# Simple Pendulum Calculator

Created by Krishna Nelaturu
Last updated: Jun 27, 2022

Welcome to our simple pendulum calculator, where you can easily calculate the period of a pendulum and its frequency from its length. You've come to the right place if you want to learn more about a simple pendulum. We shall discuss some fundamentals of a simple pendulum here, including:

• What is a simple pendulum?
• How to find its frequency and period using the simple pendulum equation?
• How to find the length of the pendulum?

If you're interested in calculating the maximum speed, height, or kinetic available in a pendulum setup, head to our kinetic energy of a pendulum calculator.

## How to use this simple pendulum calculator?

This simple pendulum calculator uses the simple pendulum equation to find the pendulum's period and frequency from its length.

• Enter the pendulum's length, and this simple pendulum calculator will determine the pendulum's period and frequency, using a period of a pendulum equation.
• Enter its frequency or period, and the calculator will find the pendulum's length using the pendulum length formula.
• The gravitational acceleration constant is set at $9.807 \text{ m/s}^2$. You can change it to a custom value if you wish.

## What is a simple pendulum? A simple pendulum has three parts: a suspended mass, a weightless string or rod, and a frictionless pivot. Image source: Wikipedia.

A pendulum is a mass suspended from a pivot about which it can swing freely. To classify a pendulum as a simple pendulum (or simple gravity pendulum), it must satisfy these conditions:

1. The pivot must be frictionless. Air resistance must be negligible.
2. The string or rod used to suspend the mass must be weightless.

## Frequency and period of a pendulum

For a simple pendulum with small amplitudes $\theta$ such that $\sin(\theta) \approx \theta$, the period of the pendulum is independent of the mass and the amplitude. In such cases, the formula for a period of oscillation is given by:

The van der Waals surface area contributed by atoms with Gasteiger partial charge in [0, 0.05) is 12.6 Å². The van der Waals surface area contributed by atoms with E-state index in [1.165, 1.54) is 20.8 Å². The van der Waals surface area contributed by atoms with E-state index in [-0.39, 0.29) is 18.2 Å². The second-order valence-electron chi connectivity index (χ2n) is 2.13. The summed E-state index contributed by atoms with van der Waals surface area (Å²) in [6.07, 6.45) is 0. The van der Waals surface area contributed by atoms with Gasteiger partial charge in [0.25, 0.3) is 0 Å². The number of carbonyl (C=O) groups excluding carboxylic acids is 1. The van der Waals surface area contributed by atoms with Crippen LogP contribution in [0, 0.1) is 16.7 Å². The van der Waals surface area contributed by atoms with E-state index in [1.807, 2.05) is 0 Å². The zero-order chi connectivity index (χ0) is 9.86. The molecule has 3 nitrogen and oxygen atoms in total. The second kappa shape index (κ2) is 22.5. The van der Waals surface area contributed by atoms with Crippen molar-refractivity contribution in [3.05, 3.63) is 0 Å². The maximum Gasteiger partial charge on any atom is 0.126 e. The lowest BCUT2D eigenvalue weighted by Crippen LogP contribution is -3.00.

$T = 2 \pi \sqrt{\frac{L}{g}} \kern{3em}\theta \leq 15\degree$

Where:

• $T$ is the pendulum's period;
• $L$ is the pendulum's length (length of the string suspending the pendulum mass);
• $g$ is the gravitational acceleration, equal to $9.81 \text{ m/s}^2$; and
• $\theta$ is the amplitude of the pendulum swing.

We can use this formula for the period of a pendulum to calculate its frequency:

$f = \frac{1}{T} = \frac{1}{2\pi}\sqrt{\frac{g}{L}}$

Here, $f$ is the frequency of the pendulum.

For amplitudes greater than $15 \degree$, the pendulum's period also depends on the moment of inertia of the suspended mass. In such cases, the period of a pendulum formula is given by:

$T = 2\pi \sqrt{\frac{I}{mgD}}$

Where:

• $I$ is the moment of inertia about the pivot;
• $m$ is the suspended mass; and
• $D$ is the distance from the pivot to the center of mass.

Our calculator does not perform this calculation, but we have the perfect tool for this scenario: physical pendulum calculator.

## Length of a pendulum formula

We can find the length of the simple pendulum by rearranging the formula of a period of oscillation:

\begin{align*} T &= 2 \pi \sqrt{\frac{L}{g}}\\ L &= \frac{gT^2}{4\pi^2}\\ \end{align*}

If you're now familiar with simple pendulum, why don't you try other calculators explaining fundamental problems of physics? Visit our trajectory calculator to learn the vertical distance formula of a thrown object or its angle of trajectory.

Krishna Nelaturu
T = 2π√(L/g)
Acceleration of gravity (g)
g
Pendulum length (L)
ft
Pendulum period (T)
sec
Pendulum frequency (f)
Hz
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